Let’s Consider Taking a Step Backwards When Assessing Balance

Aug 05, 2021

A few months ago we reviewed how gait speed is not only a great test to measure mobility, but why it should also be considered a vital sign (link). But have you ever wondered about assessing your patient’s ability to walk backwards? This is a more complex task needed for tasks such as backing up to a chair, opening a door, or avoiding a sudden obstacle. Or,  have you ever wondered if there was a standardized testing protocol for backwards walking with normative data? 

The study by Carter in 2017, called “The 3m Backwards Walk & Retrospective Falls: Diagnostic Accuracy of a Novel Clinical Measure” looked at walking backwards and falls. The study reviews:

  1. How relevant fall prevention is as 1 in 3 adults fall each year. With that, falls have an enormous impact on the quality of life for the individual and the cost to society as a whole.
  2. Their standardized testing protocol and normative data for the 3m Backwards Walk (3MBW) test.
  3. Other tests commonly used to assess balance and mobility such as the Timed Up and Go (TUGS) and the 5 Times Sit to Stand test.

Before we review the instructions for the 3MWB test and the results of the study we should review what the risk factors are for a fall. 

What are the risk factors for a fall?

  • Limited balance and gait.
  • Taking multiple medications.
  • History of falls.
  • Advanced age.
  • Cognitive decline.
  • Visual impairment.
  • Environmental factors. 

What are the instructions for the 3m Backwards Walk test?

  1. Before the test measure and mark a distance of 3m with black tape on a smooth surface floor (i.e. not carpet, grass, etc). 
  2. Ask participant to align their heels with the black tape.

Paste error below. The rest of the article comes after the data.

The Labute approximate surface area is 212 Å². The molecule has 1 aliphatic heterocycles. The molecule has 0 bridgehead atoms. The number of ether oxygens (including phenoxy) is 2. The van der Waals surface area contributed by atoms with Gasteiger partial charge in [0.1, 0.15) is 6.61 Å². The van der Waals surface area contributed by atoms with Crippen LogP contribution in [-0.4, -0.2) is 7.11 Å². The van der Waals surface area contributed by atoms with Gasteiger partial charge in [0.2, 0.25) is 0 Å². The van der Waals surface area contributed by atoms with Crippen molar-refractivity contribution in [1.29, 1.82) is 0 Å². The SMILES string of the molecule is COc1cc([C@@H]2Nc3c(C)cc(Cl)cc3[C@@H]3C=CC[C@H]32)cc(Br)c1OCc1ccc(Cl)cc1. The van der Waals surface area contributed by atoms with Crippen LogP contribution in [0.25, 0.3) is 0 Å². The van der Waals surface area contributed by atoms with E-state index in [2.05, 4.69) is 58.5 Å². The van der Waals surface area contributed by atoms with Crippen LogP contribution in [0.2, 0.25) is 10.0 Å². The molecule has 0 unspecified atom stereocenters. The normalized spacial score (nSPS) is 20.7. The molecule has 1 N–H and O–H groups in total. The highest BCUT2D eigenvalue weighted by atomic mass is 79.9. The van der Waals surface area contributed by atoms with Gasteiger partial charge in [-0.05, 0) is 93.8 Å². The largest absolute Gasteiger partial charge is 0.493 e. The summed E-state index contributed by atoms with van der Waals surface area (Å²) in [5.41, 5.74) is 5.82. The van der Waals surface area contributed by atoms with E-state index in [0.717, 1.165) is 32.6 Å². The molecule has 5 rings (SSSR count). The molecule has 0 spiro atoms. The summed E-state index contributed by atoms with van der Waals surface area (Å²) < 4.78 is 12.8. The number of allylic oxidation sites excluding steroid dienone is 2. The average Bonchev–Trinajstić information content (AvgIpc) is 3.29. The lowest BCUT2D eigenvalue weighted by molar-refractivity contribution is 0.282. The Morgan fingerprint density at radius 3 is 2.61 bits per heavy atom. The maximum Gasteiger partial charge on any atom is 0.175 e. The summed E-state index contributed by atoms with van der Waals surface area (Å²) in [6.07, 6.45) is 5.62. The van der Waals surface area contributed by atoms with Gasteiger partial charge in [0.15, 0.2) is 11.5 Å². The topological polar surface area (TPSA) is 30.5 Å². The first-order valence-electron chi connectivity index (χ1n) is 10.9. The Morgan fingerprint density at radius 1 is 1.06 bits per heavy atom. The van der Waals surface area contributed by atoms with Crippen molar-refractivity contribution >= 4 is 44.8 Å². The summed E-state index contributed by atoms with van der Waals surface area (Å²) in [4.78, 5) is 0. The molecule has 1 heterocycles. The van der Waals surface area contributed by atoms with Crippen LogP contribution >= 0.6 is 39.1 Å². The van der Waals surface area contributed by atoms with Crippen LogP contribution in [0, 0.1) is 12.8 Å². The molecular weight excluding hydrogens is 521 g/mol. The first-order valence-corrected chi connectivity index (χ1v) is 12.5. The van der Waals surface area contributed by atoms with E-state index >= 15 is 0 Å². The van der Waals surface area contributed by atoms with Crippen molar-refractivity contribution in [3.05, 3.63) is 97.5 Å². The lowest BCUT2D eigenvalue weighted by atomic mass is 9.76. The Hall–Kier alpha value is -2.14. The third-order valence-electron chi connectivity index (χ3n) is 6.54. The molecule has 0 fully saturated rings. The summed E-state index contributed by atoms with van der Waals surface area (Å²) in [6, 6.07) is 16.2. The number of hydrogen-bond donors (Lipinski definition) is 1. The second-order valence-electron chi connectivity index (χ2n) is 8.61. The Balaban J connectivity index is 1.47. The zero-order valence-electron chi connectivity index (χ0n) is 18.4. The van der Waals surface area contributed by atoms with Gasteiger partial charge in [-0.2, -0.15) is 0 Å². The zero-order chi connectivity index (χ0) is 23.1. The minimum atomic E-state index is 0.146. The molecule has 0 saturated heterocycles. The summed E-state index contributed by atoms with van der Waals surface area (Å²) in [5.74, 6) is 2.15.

3. Instruct the participant to walk backwards as quickly, but safely as possible when signalled to “go” and to stop when the distance of 3m is reached. 
  4. The examiner walks backwards with the participant to ensure safety. 
  5. The average of 3 time trials is made. 

Note: Running backwards by the participant is not allowed, but they are allowed to look backwards if they want.

Normative data found with the 3MWB test:

  • Those walking backwards to complete the test in  3 sec or less were unlikely to report falling in the previous year.
  • Found those walking backwards to complete the test in 4.5 sec or more were likely to report falling in the previous year. 

Study Pros:

  • Great review of how to perform other tests (i.e. TUGS and 5 Times Sit To Stand) that measure functional ability, balance and fall prediction. 
  • Outlines that the 3MWB test is a simple test to administer. 
  • Provides normative data for the test.
  • Interesting, as 25 of the 59 healthy, mobile seniors (ave age 71.5 yrs) in the study reportedly fell in the year preceding the study.  

Study Cons:

  • Only assessed healthy older adults who did not require the use of an ambulatory aide.  
  • The study results provide no predictive indicator of how at risk someone was for falling (i.e. mild, moderate, significant). 
  • Small sample size (n=57).
  • Did not define the criteria for what a fall was. 


This study provides a novel, functionally relevant, and clinically simple test to administer. Further research is needed in this area, but as it stands, the 3MWB test is another tool that a clinician can use to get an objective measure of balance that can be tested serially over time. 



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